Rapid7's mid-year review paints a grim picture of the current cybersecurity landscape. Notably, the report found that ransomware remains a high-profit avenue for cyber criminals, with over 1500 victims identified worldwide in the first half of 2023. This includes 526 LockBit victims, 212 Alphv/BlackCat victims, 178 ClOp victims, and 133 BianLian victims. However, these figures are likely an underestimate as they do not account for organizations that quietly pay the ransom without public disclosure.
The report attributes the success of ransomware to two primary factors: the high profit potential for criminals and the inadequate security posture of many potential targets. One key finding is that nearly 40% of incidents were due to missing or lax enforcement of multi-factor authentication (MFA), a basic security defense. Furthermore, the general security posture of many organizations remains low, with only one organization meeting Rapid7's minimum recommendations for security maturity in 2023.
The report also found that old vulnerabilities continue to be successful for attackers. Notably, CVE-2021-20038, a vulnerability in SonicWall SMA 100 series devices, and CVE-2017-1000367, a weakness in the sudo command, were exploited in the first half of 2023. New vulnerabilities were also discovered and exploited, with more than a third of widespread threat vulnerabilities used in zero-day attacks. The report cites the example of Adobe ColdFusion CVE-2023-26360, which seems to be exploited more broadly than initially disclosed by Adobe.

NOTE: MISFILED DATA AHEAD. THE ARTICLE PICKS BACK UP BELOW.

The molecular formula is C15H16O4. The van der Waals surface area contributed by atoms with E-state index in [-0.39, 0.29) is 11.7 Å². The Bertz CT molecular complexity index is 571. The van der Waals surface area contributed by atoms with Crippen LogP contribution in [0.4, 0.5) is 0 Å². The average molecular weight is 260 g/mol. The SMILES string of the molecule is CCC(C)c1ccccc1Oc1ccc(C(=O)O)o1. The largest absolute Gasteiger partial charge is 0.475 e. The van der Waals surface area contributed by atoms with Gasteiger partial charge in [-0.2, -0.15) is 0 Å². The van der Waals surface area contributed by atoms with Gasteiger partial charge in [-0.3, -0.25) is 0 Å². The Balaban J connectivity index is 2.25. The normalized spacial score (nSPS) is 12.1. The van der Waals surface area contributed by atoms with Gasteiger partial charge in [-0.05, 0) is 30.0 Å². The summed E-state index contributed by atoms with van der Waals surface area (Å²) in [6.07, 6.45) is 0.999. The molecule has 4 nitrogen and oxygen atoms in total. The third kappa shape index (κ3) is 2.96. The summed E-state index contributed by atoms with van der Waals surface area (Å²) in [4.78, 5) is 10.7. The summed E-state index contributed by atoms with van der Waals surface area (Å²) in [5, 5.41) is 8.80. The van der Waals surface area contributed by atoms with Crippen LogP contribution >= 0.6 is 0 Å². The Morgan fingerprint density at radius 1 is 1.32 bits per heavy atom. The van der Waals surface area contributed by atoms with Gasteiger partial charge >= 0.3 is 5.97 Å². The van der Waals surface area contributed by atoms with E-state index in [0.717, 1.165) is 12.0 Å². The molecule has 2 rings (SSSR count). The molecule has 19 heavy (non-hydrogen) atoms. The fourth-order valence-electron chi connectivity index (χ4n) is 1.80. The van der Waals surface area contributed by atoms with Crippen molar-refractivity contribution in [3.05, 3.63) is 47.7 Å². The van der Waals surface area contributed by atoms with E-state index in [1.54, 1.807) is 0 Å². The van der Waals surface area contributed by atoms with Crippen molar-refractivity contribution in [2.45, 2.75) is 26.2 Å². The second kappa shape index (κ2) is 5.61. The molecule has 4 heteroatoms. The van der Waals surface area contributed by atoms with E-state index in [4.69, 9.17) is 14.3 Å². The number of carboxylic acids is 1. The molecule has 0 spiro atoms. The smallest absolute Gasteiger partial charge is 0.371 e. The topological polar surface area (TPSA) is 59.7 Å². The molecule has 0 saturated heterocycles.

The report underscores the profitability of cybercrime, with exploit brokers on the dark web selling numerous network device zero-day exploits for more than $75,000. Rapid7 notes that even at ten times this price, a successful ransomware attack could provide a substantial return on investment. The report states, “In all likelihood, a threat actor like Cl0p would easily be able to afford a bevy of zero-day exploits for vulnerable enterprise software – enabling the group to hoard and hone proprietary capabilities while they conduct reconnaissance on high-revenue targets.”
The report concludes that the cybersecurity landscape is likely to worsen before it improves, given the enormous financial incentive for cybercrime and the continued failure of organizations to implement even basic security defenses. However, Caitlin Condon, head of vulnerability research at Rapid7, emphasizes that organizations are not powerless and that preventable attacks can be mitigated with basic security measures such as MFA.